Through an exciting new technique, astronomers found an exoplanet where winds blast at 5400 mph, which makes it the first object outside or solar system with a mapped out weather system.
- Researchers on HD 189733b, using the HARPS telescope and Doppler Effect
- HD 189733b has temperatures over 3,200oF, is 10% bigger than Jupiter and 180 times closer to its own star
- They found winds across its surface of 5400 mph, which is 20 times more powerful than the strongest one ever recorded on Earth
- Their technique could help map out weather systems on other planets or exoplanets
Researchers at the University of Warwick have made an exceptional discovery. By using the High Accuracy Radial velocity Planet Searcher (HARPS) telescope from La Silla, Chile, they managed to understand the weather system on exoplanet HD 189733b. This is the first time astronomers have managed to understand the winds on a foreign planet outside our solar system.
HD 189733b is giant mass of gas, with incredibly high temperatures that reach 1,800oC (over 3,200oF). It’s one of the exoplanets that remain intently in the scrutinizing attention of astronomers due to its size and relatively small distance from our own solar system. The exoplanet has been labeled as one of the ‘Hot Jupiters’, and yet is 10% bigger than the largest planet in our own part of the galaxy.
It has a beautifully bright blue color due to the glass particles within its upper atmosphere. This offers it an exceptional glow, being 180 times closer to its own start than Jupiter is to the Sun. However, its wind patterns have been in the interest of the researchers, looking for new methods to study weather systems on foreign planets. HD 189733b was their perfect target.
Through the use of HARPS, they measured the exoplanet’s velocity on both sides, and the subtle shifts in light wavelengths across its atmosphere. As it moved toward and away from Earth, they analyzed the patterns and speeds, correcting for its actual rotation, and using the Doppler Effect to ascertain its winds.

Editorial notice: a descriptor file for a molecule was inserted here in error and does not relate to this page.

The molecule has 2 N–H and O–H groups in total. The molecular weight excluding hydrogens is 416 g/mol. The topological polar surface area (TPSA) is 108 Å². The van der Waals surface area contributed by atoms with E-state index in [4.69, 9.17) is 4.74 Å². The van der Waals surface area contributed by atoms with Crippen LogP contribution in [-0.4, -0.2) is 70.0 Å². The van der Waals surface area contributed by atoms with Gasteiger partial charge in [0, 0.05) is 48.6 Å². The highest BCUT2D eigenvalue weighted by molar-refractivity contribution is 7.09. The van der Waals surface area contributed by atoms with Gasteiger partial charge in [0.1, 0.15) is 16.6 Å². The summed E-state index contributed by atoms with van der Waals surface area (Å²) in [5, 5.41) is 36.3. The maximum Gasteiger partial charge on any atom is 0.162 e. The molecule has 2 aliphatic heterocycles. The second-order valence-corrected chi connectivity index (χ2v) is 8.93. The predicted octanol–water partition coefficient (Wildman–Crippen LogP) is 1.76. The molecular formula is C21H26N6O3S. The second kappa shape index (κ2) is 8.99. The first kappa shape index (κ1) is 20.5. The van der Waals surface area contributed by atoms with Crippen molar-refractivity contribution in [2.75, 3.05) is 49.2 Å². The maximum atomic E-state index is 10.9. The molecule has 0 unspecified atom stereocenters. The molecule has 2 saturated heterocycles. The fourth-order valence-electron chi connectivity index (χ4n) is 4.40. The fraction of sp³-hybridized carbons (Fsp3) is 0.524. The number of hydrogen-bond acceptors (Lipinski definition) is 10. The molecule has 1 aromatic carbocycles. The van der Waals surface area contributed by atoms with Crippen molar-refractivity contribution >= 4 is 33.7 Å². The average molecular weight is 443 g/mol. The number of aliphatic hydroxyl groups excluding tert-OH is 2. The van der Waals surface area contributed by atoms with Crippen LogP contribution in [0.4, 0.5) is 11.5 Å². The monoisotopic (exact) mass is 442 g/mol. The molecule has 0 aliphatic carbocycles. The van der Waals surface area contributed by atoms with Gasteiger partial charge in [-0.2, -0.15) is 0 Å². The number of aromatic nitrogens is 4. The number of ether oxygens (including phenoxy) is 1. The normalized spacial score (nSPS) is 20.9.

Simply put, the Doppler Effect is a change in frequency in a wave (light, sound, etc.) for the observer, relative to the position of its source. For example, this is why the sound of a siren gets higher pitched as it grows nearer. They used the effect for the purpose of measuring the light patterns across the exoplanet, taking out estimations of its rotation, and focusing precisely on the winds across its surface.
They found that the powerful gusts shoot at speeds of 5400 mph from its daytime to nighttime side. This is 20 times more powerful than the fastest wind ever recorded on Earth. Specifically, it was back in 2006, when Hurricane Olivia recorded devastating winds of 253 mph. Even more, the speed of light across HD 189733b was 7 times faster than it is on our own planet.
While this certainly means HD 189733b is not the perfect vacation spot, the technique in itself is the focus of their paper.
It could help map out crucial weather patterns on rockier and more hospitable planets that have been outside of our reach. According to co-author of the study, Dr. Peter Wheatley, they will be able to understand the flows on smaller planets and, ultimately, aid in our search for Earth-like bodies in the vastness of our solar system. Or even beyond.
Image source: theage.com.au